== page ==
Redskins Vs Titans: Reviewing The Pass Rush

Jim Brown-USA TODAY Sports

One of the most eye-catching parts of the Redskins preseason opener against the Titans was their pass rush. Brian Orakpo, Ryan Kerrigan and rookie Brandon Jenkins all looked threatening.

With the first preseason game in the books, we finally have some new things to talk about! The Redskins went up against the Titans in Tennessee last night and came away with a (worthless) victory. Even though the result didn't matter, there were plenty of things to take out of the game. One of the first things that took my eye was the Redskins pass rush.

Star linebacker Brian Orakpo made his first appearance after missing the majority of the 2012 season with a pectoral injury. He teamed up with Ryan Kerrigan and rookie fifth rounder Brandon Jenkins to help create pressure in passing situations. We wondered all offseason how Jim Haslett might try to fit all three of those pass rushing linebackers on the field at the same time and that question was answered early on.


Here we see Jenkins and Orakpo take up the outside linebacker positions on a third and long situation. But interestingly, Kerrigan puts his hand in the dirt and lines up as a 3-Technique defensive tackle over rookie guard Chance Warmack. Stephen Bowen takes up the other interior defensive lineman position.


As Titans quarterback Jake Locker drops back to pass, Kerrigan and Jenkins attack their blockers. Kerrigan uses his quickness to get to the outside should of Warmack and begin to use a rip move. Jenkins gets his pad level lower than that of the right tackle, and uses good hand placement to gain control of the blocker.


Warmack is really struggling to stay with Kerrigan's quickness while Jenkins is driving the right tackle back. Brian Orakpo also gets himself into a good position, with a lower pad level than the left tackle. That enables him to drive the tackle back and hold his position.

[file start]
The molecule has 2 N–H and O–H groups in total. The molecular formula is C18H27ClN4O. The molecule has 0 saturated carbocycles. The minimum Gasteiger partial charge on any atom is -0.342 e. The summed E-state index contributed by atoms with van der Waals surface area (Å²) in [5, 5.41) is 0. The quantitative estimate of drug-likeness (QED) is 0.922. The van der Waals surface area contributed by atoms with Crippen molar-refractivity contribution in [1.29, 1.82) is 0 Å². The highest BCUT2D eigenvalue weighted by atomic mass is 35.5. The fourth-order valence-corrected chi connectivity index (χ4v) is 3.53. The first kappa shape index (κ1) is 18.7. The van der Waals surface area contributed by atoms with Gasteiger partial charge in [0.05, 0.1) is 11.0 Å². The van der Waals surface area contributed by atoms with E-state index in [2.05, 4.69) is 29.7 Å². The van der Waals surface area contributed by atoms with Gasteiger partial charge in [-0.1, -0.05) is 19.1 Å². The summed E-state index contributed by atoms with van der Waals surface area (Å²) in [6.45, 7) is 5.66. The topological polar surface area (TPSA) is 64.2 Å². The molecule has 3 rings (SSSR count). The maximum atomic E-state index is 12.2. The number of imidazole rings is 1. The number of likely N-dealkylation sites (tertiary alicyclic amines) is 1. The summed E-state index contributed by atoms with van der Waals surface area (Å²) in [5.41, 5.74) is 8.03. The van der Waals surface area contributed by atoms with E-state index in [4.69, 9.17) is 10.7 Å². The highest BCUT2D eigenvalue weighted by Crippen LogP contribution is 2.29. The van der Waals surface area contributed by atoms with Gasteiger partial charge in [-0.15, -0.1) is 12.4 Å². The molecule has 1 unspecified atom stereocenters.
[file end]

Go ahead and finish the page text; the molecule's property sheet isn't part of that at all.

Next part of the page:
By this point, it's all about Kerrigan and Jenkins. Warmack only manages to keep one arm around Kerrigan; while the right tackle has lost all his technique trying to block Jenkins. They've won their blocks and need to disengage and chase down the quarterback. Locker begins to step up in the pocket.


Warmack was only able to hold off Kerrigan for so long. Kerrigan breaks free as Locker attempts to scramble out of the pocket, but Kerrigan manages to sack him before Locker can escape.

It was interesting to see the Redskins be versatile and use Kerrigan on the inside. His quickness will help against bigger, slower guards like Warmack, but I can see him getting caught up in a lot of traffic on the inside. Certainly is something to keep an eye on going forward.

Brian Orakpo had his moment as well, doing a really good job of staying low and turning the edge for his sack.


I notice how he lined up very wide on this play, well outside the tight end. This helps him get a better angle to the quarterback, but also leaves a big running lane between him and the nearest defensive end.


Orakpo attacks the outside shoulder of the left tackle and does a great job staying low.


He takes such a low angle that the left tackle can't keep up. He ends up leaving his feet to trying and push Orakpo off his line, but because of Orakpo's angle of attack, he's able to withstand the block and stay with his pursuit of the quarterback.


Locker attempts to scramble up the middle, but Orakpo manages to chase him down for his first sack of the season. The first of hopefully many for Brian Orakpo this season.

Let's not forget the rookie Brandon Jenkins. He saw a significant amount of playing time throughout the game and flashed a lot of potential as a speed rusher.


On this play Jenkins is coming off the edge against the right tackle.


He gets a fantastic jump off the snap. The ball isn't halfway to the quarterback and Jenkins is already past the line of scrimmage.


That jump gets him in a great position against the right tackle, who gets completely turned around trying to stay with Jenkins.


Just like on the Orakpo sack, the tackle leaves his feet to trying and delay Jenkins' rush.


That last effort from the right tackle was just enough to get Jenkins off balance and delay him long enough for Locker to get a pass off. While you would like to see Jenkins finish that play and disrupt the quarterback's throw, to see him get off the snap with that kind of jump is very promising. If he can keep getting elite level jumps like that, then it will be very hard to keep him off the field.

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